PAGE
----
As of 25 April 2017, Courts within the Chancery division of the High Court in London have switched so that all applications, forms and documents must be performed electronically. However, this does not currently apply to the High Courts outside of London.
The service, which operates 24 hours a day, 365 days a year, reduces the need for out of hours filings and streamlines the entire process of filings at court. Once registered, lawyers will have the ability to open files, pay the relevant court fees and upload necessary documents without needing to travel to court.
Applications which are precluded from forms of online payments, (e.g. winding up petitions) are an exception to the new system. The clerks who will deal with electronic filings are being trained to only reject filings if they do not meet court filing standards. In the case of other minor issues, applicants will be contacted with a view to ‘ironing out’ any potential issues to prevent rejection.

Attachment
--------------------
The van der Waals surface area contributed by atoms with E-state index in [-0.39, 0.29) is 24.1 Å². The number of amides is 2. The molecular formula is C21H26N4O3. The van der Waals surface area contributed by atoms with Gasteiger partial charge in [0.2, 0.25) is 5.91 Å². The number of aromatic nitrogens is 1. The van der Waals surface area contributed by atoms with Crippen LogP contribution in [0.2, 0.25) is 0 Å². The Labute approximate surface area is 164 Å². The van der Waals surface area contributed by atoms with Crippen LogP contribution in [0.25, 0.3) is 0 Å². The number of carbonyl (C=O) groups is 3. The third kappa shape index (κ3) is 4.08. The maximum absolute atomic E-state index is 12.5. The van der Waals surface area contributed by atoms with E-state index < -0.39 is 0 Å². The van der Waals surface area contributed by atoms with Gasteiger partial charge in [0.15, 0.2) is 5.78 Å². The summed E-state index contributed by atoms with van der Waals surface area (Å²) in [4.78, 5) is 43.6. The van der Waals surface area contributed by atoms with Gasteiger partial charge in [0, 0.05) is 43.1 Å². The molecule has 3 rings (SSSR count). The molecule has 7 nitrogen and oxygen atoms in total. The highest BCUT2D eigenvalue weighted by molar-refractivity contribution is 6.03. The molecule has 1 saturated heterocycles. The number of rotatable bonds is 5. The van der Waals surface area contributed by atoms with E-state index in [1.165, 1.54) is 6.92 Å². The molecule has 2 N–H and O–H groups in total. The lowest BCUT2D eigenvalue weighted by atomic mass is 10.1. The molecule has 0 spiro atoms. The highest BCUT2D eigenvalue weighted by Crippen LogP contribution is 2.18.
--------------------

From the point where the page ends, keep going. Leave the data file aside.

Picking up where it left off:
Despite the benefits of a more streamlined and efficient process, there are still some potential issues:
Although the courts have given the assurance that all important filings will be approved within 90 minutes, there are still some timing issues that should be noted:
- The system allows for three levels of priority with increasing time scales. To ensure your application is treated as urgent, you may still have to phone the court to ensure the clerks understand the urgency.
- Although the service is available 24 hours a day, if you need a filing to be approved on the same day, you are required to submit that filing no later than 3 p.m. Once filings have been approved and payment accepted, the approval will be back dated to either of these times.
The court plans on giving warning for scheduled maintenance or downtime for the system, and will provide an external email address to send documents to during this time. However, as with any new system it remains to be seen what contingency plans are in place in a case of unplanned downtime. If counter service is reduced and the filing system suddenly became unavailable, it raises the question as to what will happen in cases of urgent applications. The external email may not provide comfort in cases of pressing matters.
There are also questions regarding the impact of receiving electronically stamped documents. It would be fair to say that hard copy orders stamped boldly in red with a court seal are hard to ignore. As this is no longer the court’s intended output, with applicants now receiving email confirmations and electronically stamped forms, they may not demand the same degree of attention.
Posted on June 19, 2017